Without fans in the seats, and only 60 games instead of 162, it’s no surprise that there would be an incongruity between the financials in 2020 as compared to prior years. But, in past season, we had already begin to see cost-cutting measures in spite of the sport’s record revenues. The average player’s salary declined in both 2018 and 2019, the first time in at least 52 years that baseball players’ salaries fell in back-to-back seasons and just the fifth decline overall since records started in 1967.

With the convergence of a reduction in player salaries and the COVID-19 financial environment, we’re likely to see the average price for a player on the open market fall dramatically, even more so than we have in recent years, justified or not.

After the decision to part ways with Wong, Cardinals president of baseball operations John Mozeliak told reporters that the team’s payroll will decline in 2021, saying, “Obviously, the success of the Cardinals the last 20 years has been our gate revenue. I do think we might be more negatively affected than others.” The Cardinals have recently posted payrolls in the $160 million range.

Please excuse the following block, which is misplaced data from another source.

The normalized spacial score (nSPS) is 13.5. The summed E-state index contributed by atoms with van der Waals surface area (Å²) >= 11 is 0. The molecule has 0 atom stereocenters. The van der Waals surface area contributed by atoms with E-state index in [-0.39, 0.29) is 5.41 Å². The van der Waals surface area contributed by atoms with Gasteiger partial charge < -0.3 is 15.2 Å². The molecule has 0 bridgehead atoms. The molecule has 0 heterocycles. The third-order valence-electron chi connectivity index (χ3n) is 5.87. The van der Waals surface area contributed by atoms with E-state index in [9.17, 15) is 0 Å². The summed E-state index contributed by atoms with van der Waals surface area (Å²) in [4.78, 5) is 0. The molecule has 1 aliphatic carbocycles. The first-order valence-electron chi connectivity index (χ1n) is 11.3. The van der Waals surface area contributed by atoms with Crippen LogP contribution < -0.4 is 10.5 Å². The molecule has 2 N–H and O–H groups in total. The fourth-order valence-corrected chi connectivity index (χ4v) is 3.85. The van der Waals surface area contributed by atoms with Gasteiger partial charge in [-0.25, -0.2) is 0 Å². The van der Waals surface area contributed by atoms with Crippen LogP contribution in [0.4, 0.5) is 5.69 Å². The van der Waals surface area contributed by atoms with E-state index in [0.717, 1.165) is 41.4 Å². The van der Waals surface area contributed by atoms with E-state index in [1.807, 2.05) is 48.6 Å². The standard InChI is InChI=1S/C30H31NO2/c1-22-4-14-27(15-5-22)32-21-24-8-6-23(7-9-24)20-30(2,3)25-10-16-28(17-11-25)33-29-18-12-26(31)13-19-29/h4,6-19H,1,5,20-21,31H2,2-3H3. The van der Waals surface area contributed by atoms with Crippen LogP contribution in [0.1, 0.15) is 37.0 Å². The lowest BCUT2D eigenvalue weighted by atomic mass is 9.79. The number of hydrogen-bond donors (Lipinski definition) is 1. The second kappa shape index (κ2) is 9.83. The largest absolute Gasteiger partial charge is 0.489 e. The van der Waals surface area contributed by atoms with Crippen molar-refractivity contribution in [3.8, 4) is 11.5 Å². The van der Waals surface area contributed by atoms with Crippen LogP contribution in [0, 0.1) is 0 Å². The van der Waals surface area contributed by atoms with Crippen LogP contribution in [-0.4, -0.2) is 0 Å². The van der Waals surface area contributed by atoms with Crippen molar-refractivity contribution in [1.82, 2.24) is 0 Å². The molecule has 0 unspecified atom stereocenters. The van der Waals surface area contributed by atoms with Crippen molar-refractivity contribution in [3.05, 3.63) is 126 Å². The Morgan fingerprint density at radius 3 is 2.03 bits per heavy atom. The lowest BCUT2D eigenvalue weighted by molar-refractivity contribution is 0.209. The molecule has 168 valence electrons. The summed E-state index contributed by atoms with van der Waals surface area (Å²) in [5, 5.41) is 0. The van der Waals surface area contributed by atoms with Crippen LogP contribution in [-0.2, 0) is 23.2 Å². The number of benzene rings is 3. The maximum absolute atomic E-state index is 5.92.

Wong is a solid player, and it will be interesting to see how his performance is valued on the free agent market. He’s never been superb with the bat, slashing just .265/.350/.326 this year with a 92 wRC+, but his defense has been nothing short of excellent. By all metrics, Wong has been one of the best defensive second basemen in baseball, a skill that translates to substantial value even in spite of the close-to-average bat. In 328 games over the last three seasons, Wong has produced 7.9 WAR, putting him in the 73rd percentile among players with qualified playing time.